Every Wednesday, Christina goes through her 10-15 page list of holds requests. Like many volunteers, she finds this task a terrific way to discover new books she might not otherwise have known about. 

Christina may be unsure of her future path at the moment, but her intelligence, poise, creativity, and cheerful enthusiasm will make her an asset anywhere. Meanwhile, Troutdale benefits from her many talents.

A Few Facts About Christina

Home library: Troutdale Library

Currently reading: The works of Agatha Christie and A Comedy of Errors by William Shakespeare

Most influential book: The Diary of Anne Frank

Favorite book from childhood: The Giver by Lois Lowry, The Phantom Tollbooth by Norton Juster, and Johnny Tremain by Esther Forbes

A book that made you laugh or cry: The Green Mile by Stephen King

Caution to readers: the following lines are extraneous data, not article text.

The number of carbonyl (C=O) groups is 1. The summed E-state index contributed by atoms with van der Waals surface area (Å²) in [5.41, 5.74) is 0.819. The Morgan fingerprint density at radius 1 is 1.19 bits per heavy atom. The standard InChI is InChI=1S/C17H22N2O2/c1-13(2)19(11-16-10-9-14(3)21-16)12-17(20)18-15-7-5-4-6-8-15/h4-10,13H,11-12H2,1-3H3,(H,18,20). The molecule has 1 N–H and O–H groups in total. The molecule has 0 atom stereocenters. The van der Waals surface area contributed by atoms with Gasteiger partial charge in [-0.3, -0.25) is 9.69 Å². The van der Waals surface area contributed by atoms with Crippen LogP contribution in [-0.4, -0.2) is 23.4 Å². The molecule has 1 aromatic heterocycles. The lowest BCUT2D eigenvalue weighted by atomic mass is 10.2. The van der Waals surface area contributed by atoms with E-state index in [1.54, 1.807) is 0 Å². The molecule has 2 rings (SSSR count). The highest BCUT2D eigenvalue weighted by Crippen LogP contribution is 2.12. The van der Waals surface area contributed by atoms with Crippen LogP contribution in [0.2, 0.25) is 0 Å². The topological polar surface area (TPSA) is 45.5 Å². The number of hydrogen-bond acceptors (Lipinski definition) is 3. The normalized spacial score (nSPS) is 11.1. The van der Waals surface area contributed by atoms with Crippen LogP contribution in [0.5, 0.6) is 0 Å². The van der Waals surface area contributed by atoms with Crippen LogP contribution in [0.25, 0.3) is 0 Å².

Favorite section of the library: Fiction and mystery

E-reader or paper? Paper

Favorite reading guilty pleasure: A Song of Ice and Fire (series) by George Martin and anything by Agatha Christie

Favorite place to read: My bed

Thanks for reading the MCL Volunteer Spotlight. Stay tuned for our next edition coming soon! See last month's Volunteer Spotlight.

From Summer Reading Assistant to Film Star

by Donna ChildsVolunteer Ryder Dopp

Summer Reading Leader, Teen Council member, Branch Assistant, Storytime Assistant, TechnoHost and video star, Ryder Dopp does it all. He is at the Holgate Library at least 2-3 hours a week, more when the Teen Council meets and even more when Summer Reading begins.